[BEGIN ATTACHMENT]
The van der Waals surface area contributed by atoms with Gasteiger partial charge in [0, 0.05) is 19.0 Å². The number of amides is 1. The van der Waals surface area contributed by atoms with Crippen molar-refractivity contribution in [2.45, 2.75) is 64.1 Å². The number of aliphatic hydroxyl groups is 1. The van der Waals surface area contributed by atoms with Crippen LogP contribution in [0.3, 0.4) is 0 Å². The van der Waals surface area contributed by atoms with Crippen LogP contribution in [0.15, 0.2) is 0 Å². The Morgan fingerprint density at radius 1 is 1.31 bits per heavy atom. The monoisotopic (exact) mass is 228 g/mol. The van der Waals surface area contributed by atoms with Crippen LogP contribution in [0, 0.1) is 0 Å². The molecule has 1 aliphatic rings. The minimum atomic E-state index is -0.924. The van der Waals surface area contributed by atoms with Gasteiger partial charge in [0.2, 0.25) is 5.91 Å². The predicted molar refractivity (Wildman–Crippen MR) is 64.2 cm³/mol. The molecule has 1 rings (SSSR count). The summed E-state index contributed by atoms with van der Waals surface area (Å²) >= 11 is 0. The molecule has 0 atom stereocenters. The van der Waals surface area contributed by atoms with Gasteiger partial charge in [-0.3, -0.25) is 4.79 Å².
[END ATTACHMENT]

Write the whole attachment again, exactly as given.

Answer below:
The van der Waals surface area contributed by atoms with Gasteiger partial charge in [0, 0.05) is 19.0 Å². The number of amides is 1. The van der Waals surface area contributed by atoms with Crippen molar-refractivity contribution in [2.45, 2.75) is 64.1 Å². The number of aliphatic hydroxyl groups is 1. The van der Waals surface area contributed by atoms with Crippen LogP contribution in [0.3, 0.4) is 0 Å². The van der Waals surface area contributed by atoms with Crippen LogP contribution in [0.15, 0.2) is 0 Å². The Morgan fingerprint density at radius 1 is 1.31 bits per heavy atom. The monoisotopic (exact) mass is 228 g/mol. The van der Waals surface area contributed by atoms with Crippen LogP contribution in [0, 0.1) is 0 Å². The molecule has 1 aliphatic rings. The minimum atomic E-state index is -0.924. The van der Waals surface area contributed by atoms with Gasteiger partial charge in [0.2, 0.25) is 5.91 Å². The predicted molar refractivity (Wildman–Crippen MR) is 64.2 cm³/mol. The molecule has 1 rings (SSSR count). The summed E-state index contributed by atoms with van der Waals surface area (Å²) >= 11 is 0. The molecule has 0 atom stereocenters. The van der Waals surface area contributed by atoms with Gasteiger partial charge in [-0.3, -0.25) is 4.79 Å².